7 identify their cubby. All negatives are kept by the supervisor and copies are available to the parents. Confidentiality NSNH cannot release the addresses or phone numbers of children enrolled in our programs. This protects the confidentiality of personal information regarding your child. FINANCIAL INFORMATION AND POLICIES Fees Upon registration in a North Shore Neighbourhood House Childcare program you will be required to pay an annual membership fee of $ Membership in the agency entitles you to vote at the Annual General Meetings of the Board of Directors and to participate in programs offered by the agency. If you are paying by cheque, we encourage you to send in six months of post-dated cheques (or sign up for EFT). Payment not received by the 7 th of the month will be considered in arrears. If payment or a payment schedule is not mutually agreed upon by the end of the month, the NSNH will withdraw childcare services. If you are facing extenuating circumstances, please contact our Executive Director, Lisa Hubbard, at immediately. Our desire is to work with all families to ensure no disruption to childcare services. Should no recourse of payment occur, we will unfortunately have to forward the account to a collection agency. The NSNH will issue an annual childcare receipt to be mailed out in February. Lost receipts or additional receipts will result in a $25 charge. Payments are not accepted at the daycare centre. Daycare Payment Options Available: 1. Payments will be accepted at the North Shore Neighbourhood House s main office at 225 East 2 nd Street either in person or by mail. We accept cash, cheques, post-dated cheques or credit card payments (Visa or Mastercard). (Please do not mail cash). 2. We have an electronic funds transfer option (EFT) whereby your bank will be debited each month for your daycare fees (works like post-dated cheques). You will have to fill out a form and provide us with your bank account details. Call Carol in Accounts Receivable (local 213) to sign up. 3. If you would like to pay by credit card, we have a recurring charges option, your credit card will be charged automatically on the 5 th of every month and an automatic receipt will be ed to you. Call Carol (Accounts Receivable, local 213) to sign up for this option.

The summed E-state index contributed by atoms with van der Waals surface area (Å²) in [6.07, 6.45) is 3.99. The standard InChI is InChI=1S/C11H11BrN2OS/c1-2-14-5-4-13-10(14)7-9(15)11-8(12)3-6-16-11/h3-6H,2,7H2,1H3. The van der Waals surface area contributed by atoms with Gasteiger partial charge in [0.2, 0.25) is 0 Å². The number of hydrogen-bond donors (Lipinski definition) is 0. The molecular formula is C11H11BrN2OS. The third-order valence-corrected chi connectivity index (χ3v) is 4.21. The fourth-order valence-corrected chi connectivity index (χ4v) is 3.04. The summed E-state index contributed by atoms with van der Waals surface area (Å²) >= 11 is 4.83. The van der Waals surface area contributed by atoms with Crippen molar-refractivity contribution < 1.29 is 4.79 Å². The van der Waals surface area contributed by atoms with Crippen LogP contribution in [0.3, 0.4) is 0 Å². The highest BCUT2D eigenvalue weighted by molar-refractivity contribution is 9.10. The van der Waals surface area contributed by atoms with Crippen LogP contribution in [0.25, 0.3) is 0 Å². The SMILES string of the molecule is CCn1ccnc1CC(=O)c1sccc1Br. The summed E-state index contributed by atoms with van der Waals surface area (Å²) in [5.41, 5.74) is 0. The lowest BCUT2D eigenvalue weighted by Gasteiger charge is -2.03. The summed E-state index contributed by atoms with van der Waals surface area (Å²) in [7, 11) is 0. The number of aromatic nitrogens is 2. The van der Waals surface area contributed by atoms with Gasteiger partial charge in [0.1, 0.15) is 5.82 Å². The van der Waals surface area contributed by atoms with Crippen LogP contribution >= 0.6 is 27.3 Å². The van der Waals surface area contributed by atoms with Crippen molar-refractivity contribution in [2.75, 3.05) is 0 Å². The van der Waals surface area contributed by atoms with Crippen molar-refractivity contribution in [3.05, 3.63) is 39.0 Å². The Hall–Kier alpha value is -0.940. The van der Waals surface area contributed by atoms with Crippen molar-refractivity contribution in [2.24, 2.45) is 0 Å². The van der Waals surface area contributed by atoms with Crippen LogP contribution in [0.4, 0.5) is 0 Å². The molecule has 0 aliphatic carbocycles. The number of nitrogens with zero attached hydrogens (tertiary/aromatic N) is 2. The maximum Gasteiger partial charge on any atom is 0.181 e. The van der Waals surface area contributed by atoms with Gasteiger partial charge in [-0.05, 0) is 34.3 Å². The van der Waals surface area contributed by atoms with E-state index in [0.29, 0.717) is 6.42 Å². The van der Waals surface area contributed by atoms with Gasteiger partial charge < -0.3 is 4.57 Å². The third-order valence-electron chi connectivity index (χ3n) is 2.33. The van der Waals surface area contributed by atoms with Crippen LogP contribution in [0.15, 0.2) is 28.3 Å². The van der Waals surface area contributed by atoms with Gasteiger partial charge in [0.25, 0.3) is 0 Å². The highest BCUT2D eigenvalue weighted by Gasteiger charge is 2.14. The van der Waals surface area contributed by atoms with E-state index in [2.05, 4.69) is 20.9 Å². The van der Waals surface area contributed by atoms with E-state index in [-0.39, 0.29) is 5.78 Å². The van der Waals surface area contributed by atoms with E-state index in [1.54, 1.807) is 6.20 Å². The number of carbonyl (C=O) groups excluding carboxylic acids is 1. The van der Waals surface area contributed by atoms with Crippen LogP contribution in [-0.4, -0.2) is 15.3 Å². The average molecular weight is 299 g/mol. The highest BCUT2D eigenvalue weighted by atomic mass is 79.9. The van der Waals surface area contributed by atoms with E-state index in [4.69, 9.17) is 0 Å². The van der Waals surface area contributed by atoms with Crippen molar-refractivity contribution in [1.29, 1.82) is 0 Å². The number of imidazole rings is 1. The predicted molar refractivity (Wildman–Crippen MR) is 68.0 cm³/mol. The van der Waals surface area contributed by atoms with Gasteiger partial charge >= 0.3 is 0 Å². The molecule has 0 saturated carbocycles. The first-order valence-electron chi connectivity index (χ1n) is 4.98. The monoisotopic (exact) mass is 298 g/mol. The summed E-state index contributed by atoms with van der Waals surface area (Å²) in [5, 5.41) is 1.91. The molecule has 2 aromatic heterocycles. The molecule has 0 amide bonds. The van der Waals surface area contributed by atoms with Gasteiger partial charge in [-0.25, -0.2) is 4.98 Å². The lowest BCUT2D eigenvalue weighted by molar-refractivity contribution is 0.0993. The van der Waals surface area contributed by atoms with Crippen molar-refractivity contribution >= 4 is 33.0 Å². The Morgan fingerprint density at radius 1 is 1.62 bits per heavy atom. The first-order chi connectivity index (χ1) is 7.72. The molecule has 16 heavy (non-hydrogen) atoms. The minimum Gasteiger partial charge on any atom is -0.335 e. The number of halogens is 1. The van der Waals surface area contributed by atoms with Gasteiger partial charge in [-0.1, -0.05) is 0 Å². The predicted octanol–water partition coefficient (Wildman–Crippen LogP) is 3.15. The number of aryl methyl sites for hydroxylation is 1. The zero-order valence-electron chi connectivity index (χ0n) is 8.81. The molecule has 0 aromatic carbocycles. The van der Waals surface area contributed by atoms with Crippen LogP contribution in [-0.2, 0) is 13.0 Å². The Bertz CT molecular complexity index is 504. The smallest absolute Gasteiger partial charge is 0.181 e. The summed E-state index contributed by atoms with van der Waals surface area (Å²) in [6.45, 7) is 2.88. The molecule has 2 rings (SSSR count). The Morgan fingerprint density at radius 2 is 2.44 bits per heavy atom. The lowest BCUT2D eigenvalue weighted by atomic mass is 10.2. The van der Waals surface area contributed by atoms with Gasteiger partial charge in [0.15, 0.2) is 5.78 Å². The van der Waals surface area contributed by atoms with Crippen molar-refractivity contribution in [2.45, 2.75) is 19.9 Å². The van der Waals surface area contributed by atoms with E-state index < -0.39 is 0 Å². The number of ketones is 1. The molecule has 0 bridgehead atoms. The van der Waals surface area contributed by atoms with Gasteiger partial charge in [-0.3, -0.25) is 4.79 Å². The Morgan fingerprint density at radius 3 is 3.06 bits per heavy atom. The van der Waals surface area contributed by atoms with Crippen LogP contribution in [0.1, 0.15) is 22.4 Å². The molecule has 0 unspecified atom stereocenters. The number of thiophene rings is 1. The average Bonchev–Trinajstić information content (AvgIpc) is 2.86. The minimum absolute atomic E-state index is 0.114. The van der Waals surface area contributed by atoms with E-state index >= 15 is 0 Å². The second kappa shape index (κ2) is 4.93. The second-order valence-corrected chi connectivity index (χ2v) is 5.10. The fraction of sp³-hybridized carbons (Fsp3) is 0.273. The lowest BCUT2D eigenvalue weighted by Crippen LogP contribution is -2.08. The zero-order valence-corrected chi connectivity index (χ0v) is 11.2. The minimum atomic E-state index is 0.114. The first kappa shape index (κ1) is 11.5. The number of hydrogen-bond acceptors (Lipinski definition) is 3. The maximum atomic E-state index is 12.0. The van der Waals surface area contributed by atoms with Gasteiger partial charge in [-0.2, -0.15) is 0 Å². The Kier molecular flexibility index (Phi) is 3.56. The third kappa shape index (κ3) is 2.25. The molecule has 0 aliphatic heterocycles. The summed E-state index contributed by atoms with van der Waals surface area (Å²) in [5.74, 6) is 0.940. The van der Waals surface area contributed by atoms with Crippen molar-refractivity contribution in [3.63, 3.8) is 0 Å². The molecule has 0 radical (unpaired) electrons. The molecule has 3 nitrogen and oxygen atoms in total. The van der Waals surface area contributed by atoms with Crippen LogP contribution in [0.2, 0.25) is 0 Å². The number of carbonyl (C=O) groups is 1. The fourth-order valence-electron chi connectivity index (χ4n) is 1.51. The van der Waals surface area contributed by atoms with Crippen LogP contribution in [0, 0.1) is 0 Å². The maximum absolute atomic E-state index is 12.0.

8 North Shore Neighbourhood House daycares and out of school care programs are part of the Child Care Operating Funding Program by the Ministry of Community, Aboriginal and Women s Services. Subsidy To be considered for childcare subsidy, refer to the Provincial Government Blue Pages of the BC Telephone Directory, and locate the nearest Ministry for Children & Families office to your home. You may be eligible for subsidy depending on the number of people in your family and the net family income. Parents are responsible to apply for their own subsidy by contacting the local Ministry of Children and Family Development office or by calling the Accounts Receivable Clerk at local 213, to schedule an appointment. If your family is eligible for subsidy, an authorization form will be given to you by the MCF Financial Worker. This form needs to be given the accounts receivable clerk to initiate the process. The accounts receivable clerk will then determine the balance of your fee payable. Families will be notified by the accounts receivable clerk before authorization renewal is required. Withdrawal of a Child Parents will give ONE full month s written notice or pay ONE month s fees in lieu of notice when withdrawing or decreasing days from childcare. For example, if leaving or decreasing days February 1, notice must be received by December 31. If a child is withdrawn for any period of time, their name may be placed on the waitlist for re-admission upon request. Spaces cannot be saved or reserved for returning children. If a family wishes to maintain a space for any absence, the family will be required to pay for their space. Late Pick-Up Late fines apply to families when the child is picked up after 5:00 pm. If a child is not picked up by 7:00 pm, he/she is considered abandoned, and if a family member has not contacted the centre, staff must carry out the following procedures: A staff member will phone your home or place of employment. If there is no answer the alternate person listed on your registration form will be contacted. If no one can be contacted, the Ministry of Children and Families will be called to come and pick up your child. Children will not be sent home in taxis, nor will they be driven home by staff. If a child is picked up late the following procedure is followed: 1. First late pick-up a notice is sent home to parents to remind them of our closing time. 2. Second late pick-up a notice is sent to parents stating that they were late picking up their child. Late fee is $1.00 per minute after 5:00 pm 3. Third late pick-up, services will be withdrawn.